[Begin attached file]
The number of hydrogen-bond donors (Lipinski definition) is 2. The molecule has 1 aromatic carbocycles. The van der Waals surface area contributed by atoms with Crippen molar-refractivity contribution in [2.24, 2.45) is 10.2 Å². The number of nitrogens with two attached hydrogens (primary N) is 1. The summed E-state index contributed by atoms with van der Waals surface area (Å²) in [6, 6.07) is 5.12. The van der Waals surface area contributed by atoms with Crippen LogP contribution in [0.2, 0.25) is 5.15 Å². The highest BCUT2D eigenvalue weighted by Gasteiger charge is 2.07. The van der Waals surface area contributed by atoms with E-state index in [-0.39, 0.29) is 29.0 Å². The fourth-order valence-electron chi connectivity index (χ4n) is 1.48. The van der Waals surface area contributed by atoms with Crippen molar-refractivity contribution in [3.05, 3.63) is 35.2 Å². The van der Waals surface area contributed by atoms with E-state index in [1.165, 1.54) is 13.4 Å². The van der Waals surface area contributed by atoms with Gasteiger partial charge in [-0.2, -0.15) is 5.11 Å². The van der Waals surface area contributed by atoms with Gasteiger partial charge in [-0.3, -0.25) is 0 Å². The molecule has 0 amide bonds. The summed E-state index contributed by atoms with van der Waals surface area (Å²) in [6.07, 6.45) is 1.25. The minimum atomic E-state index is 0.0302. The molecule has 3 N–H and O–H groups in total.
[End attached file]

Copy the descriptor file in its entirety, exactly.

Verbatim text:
The number of hydrogen-bond donors (Lipinski definition) is 2. The molecule has 1 aromatic carbocycles. The van der Waals surface area contributed by atoms with Crippen molar-refractivity contribution in [2.24, 2.45) is 10.2 Å². The number of nitrogens with two attached hydrogens (primary N) is 1. The summed E-state index contributed by atoms with van der Waals surface area (Å²) in [6, 6.07) is 5.12. The van der Waals surface area contributed by atoms with Crippen LogP contribution in [0.2, 0.25) is 5.15 Å². The highest BCUT2D eigenvalue weighted by Gasteiger charge is 2.07. The van der Waals surface area contributed by atoms with E-state index in [-0.39, 0.29) is 29.0 Å². The fourth-order valence-electron chi connectivity index (χ4n) is 1.48. The van der Waals surface area contributed by atoms with Crippen molar-refractivity contribution in [3.05, 3.63) is 35.2 Å². The van der Waals surface area contributed by atoms with E-state index in [1.165, 1.54) is 13.4 Å². The van der Waals surface area contributed by atoms with Gasteiger partial charge in [-0.2, -0.15) is 5.11 Å². The van der Waals surface area contributed by atoms with Gasteiger partial charge in [-0.3, -0.25) is 0 Å². The molecule has 0 amide bonds. The summed E-state index contributed by atoms with van der Waals surface area (Å²) in [6.07, 6.45) is 1.25. The minimum atomic E-state index is 0.0302. The molecule has 3 N–H and O–H groups in total.